Investors are generally conditioned to believe that a nice, low rate of stable inflation is the best economic environment to hope for. Such a situation potentially allows for easier financial decisions and the ability to better shape future expectations.
That’s part of the reason why many investors seem concerned with the prospect of rising inflation now. Since we have seen such incredible price stability for much of the post-Financial Crisis period, it is a bit of a concern that this might be coming to an end.
However, this may be too simplistic of a look at the issue. What investors really need to do is consider the ‘real yield’ of an investment, or the nominal yield less the rate of inflation. This rate is what investors get after inflation and is arguably a more important metric to focus on when it comes to returns.
Historical v. current conditions
From this perspective, historical real yields don’t seem that unfavorable, despite a higher inflation rate. In fact, from early 1953 until the end of 2017, bond investors, on average, were able to pick up a real yield of nearly 2.4%, despite inflation that was nearing 4%. This compares pretty favorably to current real yield metrics. At today’s roughly 2% inflation rate, fixed income investors can expect a paltry 0.33% real yield (as of 12/31/17), a level that is a far cry from historical levels thanks to nominal yields that are below 4%.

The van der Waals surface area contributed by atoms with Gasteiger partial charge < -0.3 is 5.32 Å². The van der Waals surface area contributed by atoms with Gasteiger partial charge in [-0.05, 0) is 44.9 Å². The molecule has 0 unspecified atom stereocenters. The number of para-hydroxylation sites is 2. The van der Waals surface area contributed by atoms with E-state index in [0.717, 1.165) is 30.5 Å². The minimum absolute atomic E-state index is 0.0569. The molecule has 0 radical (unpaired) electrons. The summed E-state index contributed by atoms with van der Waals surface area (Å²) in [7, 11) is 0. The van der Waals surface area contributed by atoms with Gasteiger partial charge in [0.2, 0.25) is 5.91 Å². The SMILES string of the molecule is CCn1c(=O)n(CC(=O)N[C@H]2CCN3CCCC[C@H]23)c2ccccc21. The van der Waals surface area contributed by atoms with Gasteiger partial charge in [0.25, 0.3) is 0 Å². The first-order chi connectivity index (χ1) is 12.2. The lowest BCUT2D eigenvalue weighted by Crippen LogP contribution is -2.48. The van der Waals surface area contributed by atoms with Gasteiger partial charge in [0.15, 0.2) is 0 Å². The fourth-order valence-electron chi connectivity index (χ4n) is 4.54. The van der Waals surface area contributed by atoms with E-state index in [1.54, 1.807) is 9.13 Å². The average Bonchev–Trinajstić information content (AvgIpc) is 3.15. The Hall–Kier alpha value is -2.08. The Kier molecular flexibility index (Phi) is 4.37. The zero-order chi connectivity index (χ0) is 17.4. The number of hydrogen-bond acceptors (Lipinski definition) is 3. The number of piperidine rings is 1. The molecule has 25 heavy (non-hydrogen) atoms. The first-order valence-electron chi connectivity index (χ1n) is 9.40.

Today, in order for investors to achieve a yield similar to what they have been receiving in the past, nominal yields would have to rise to over 4.25%. That is something that still appears to be far away with current yields where they are, and that is assuming that inflation stays steady at 2%.
This is just one example where a higher inflation rate isn’t necessarily a disaster for investors. If anything, higher inflation has actually offered a more favorable situation—at least when looking at real yields— when compared to today’s nominally lower inflation rate.